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Psychooncology. 2014 Jun;23(6):658-64. doi: 10.1002/pon.3463. Epub 2013 Dec 18.

They still grieve-a nationwide follow-up of young adults 2-9 years after losing a sibling to cancer.

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Department of Women's and Children's Health, Childhood Cancer Research Unit, Karolinska Institute, Stockholm, Sweden; Institute of Neuroscience, Psychiatry, Uppsala University, Uppsala, Sweden.



The aims of this study were to assess the prevalence of unresolved grief in bereaved young adult siblings and examine possible contributing factors.


The study was a Swedish population-based study of young adults who had lost a brother or sister to cancer, 2-9 years earlier. Of 240 eligible siblings, 174 (73%) completed a study-specific questionnaire. This study focused on whether the respondents had worked through their grief over the sibling's death and to what extent.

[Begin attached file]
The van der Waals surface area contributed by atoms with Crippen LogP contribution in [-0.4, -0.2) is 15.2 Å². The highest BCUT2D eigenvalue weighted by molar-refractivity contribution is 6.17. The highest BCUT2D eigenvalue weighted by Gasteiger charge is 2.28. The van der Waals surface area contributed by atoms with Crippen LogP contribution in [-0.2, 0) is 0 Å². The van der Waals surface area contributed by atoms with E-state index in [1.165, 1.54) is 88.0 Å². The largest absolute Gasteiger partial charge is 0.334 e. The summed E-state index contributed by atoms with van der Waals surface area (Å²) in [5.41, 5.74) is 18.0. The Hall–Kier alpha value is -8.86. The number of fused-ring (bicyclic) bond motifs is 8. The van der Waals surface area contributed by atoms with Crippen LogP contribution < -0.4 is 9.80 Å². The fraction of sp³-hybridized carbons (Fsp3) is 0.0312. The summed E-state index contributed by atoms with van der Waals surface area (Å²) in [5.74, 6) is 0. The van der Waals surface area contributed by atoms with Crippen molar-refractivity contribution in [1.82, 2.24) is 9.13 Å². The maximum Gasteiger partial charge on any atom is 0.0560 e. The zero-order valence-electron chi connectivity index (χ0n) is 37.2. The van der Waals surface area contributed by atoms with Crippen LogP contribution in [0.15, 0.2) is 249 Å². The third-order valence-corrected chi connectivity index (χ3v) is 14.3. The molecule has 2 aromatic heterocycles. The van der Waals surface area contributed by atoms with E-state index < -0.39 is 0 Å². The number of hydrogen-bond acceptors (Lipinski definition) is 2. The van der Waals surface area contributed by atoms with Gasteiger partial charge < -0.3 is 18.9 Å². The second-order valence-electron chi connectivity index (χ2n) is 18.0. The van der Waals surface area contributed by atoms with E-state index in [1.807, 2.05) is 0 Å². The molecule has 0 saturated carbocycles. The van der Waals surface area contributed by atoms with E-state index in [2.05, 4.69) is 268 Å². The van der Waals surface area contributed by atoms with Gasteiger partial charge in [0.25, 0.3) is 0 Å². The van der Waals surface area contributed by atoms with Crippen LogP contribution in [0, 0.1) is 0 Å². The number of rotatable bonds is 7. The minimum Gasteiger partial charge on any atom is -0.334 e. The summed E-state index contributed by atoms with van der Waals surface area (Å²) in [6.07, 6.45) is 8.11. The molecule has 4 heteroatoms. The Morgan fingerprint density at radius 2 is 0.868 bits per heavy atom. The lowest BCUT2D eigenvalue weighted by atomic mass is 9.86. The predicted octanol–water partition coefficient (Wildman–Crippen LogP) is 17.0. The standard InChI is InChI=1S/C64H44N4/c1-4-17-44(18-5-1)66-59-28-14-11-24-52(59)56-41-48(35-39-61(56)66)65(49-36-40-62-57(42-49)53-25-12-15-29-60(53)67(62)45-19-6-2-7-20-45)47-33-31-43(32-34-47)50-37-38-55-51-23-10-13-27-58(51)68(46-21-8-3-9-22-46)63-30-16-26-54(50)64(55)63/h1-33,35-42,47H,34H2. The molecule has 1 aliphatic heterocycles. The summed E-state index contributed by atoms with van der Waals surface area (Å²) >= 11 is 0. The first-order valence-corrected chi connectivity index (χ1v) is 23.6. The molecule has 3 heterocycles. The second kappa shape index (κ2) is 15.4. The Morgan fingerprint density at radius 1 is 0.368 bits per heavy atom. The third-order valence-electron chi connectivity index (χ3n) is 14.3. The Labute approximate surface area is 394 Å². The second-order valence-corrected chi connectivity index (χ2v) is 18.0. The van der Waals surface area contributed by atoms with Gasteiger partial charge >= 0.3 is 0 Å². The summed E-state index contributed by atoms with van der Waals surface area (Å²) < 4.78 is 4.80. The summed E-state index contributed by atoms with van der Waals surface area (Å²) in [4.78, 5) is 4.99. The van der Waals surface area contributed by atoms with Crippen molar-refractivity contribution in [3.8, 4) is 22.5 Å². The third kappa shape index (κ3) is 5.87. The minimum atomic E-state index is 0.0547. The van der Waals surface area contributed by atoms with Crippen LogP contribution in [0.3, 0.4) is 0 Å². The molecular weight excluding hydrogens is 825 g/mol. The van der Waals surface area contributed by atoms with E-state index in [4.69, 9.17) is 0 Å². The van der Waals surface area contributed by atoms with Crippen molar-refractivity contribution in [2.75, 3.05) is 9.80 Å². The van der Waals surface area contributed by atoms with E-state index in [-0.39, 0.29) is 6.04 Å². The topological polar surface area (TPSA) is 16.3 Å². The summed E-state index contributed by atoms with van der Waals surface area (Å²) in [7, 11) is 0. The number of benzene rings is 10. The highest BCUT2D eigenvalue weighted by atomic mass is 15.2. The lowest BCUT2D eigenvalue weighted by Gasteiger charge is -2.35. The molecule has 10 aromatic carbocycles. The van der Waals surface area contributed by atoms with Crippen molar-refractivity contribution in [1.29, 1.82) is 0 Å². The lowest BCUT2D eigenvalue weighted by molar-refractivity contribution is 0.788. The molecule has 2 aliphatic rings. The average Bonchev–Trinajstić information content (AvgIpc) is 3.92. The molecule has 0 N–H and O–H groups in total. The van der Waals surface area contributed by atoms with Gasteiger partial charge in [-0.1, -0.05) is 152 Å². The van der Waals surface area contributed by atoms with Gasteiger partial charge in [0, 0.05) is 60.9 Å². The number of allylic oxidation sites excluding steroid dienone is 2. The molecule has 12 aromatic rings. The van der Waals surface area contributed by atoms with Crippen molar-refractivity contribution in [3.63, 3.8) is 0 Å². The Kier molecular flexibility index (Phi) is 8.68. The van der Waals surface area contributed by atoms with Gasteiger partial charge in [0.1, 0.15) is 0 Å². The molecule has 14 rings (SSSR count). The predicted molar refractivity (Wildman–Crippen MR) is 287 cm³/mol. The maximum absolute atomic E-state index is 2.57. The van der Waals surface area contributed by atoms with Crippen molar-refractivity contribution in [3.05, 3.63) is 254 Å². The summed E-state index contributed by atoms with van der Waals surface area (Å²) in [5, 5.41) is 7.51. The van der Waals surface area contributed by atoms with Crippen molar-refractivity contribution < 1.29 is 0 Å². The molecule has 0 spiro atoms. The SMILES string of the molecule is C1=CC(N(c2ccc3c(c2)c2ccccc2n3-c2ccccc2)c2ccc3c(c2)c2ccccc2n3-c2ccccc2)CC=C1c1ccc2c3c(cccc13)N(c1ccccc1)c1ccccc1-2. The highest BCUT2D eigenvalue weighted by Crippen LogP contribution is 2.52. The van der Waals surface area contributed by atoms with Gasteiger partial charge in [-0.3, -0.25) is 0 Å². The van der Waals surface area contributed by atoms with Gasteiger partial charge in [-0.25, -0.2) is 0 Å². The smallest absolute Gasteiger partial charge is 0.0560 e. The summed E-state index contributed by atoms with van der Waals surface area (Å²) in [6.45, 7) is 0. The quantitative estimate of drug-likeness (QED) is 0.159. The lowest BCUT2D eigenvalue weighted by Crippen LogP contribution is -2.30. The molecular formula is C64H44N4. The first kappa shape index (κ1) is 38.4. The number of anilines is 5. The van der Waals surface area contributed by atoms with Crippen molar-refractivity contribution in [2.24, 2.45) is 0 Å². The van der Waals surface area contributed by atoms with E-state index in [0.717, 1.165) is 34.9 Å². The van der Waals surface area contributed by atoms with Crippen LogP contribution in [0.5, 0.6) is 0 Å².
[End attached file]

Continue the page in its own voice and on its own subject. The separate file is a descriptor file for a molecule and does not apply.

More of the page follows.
A majority (54%) of siblings stated that they had worked through their grief either 'not at all' or 'to some extent' at the time of investigation. In multiple regression analyses with unresolved grief as the dependent variable, 21% of the variance was explained by lack of social support and shorter time since loss.


The majority of bereaved young adults had not worked through their grief over the sibling's death. A small group of siblings reported that they had not worked through their grief at all, which may be an indicator of prolonged grief. Lack of social support and more recent loss were associated with not having worked through the grief over the sibling's death.


bereavement; cancer; grief; oncology; sibling loss; young adult loss

[Indexed for MEDLINE]

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